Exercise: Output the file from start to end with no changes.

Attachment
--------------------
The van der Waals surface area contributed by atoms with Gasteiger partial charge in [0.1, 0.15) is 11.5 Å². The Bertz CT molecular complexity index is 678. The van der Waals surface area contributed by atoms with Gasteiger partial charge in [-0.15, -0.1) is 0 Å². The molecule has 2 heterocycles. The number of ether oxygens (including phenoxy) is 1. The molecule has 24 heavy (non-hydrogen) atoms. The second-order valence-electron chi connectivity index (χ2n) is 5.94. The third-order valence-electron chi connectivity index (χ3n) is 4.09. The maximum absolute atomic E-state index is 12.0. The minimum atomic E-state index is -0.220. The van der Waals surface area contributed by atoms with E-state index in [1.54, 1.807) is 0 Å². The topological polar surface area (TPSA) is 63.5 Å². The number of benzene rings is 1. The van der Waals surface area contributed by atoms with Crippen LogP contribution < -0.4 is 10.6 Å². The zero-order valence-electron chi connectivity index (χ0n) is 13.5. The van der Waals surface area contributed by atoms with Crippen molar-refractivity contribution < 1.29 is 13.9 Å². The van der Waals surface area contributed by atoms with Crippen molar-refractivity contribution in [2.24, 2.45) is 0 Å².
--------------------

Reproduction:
The van der Waals surface area contributed by atoms with Gasteiger partial charge in [0.1, 0.15) is 11.5 Å². The Bertz CT molecular complexity index is 678. The van der Waals surface area contributed by atoms with Gasteiger partial charge in [-0.15, -0.1) is 0 Å². The molecule has 2 heterocycles. The number of ether oxygens (including phenoxy) is 1. The molecule has 24 heavy (non-hydrogen) atoms. The second-order valence-electron chi connectivity index (χ2n) is 5.94. The third-order valence-electron chi connectivity index (χ3n) is 4.09. The maximum absolute atomic E-state index is 12.0. The minimum atomic E-state index is -0.220. The van der Waals surface area contributed by atoms with E-state index in [1.54, 1.807) is 0 Å². The topological polar surface area (TPSA) is 63.5 Å². The number of benzene rings is 1. The van der Waals surface area contributed by atoms with Crippen LogP contribution < -0.4 is 10.6 Å². The zero-order valence-electron chi connectivity index (χ0n) is 13.5. The van der Waals surface area contributed by atoms with Crippen molar-refractivity contribution < 1.29 is 13.9 Å². The van der Waals surface area contributed by atoms with Crippen molar-refractivity contribution in [2.24, 2.45) is 0 Å².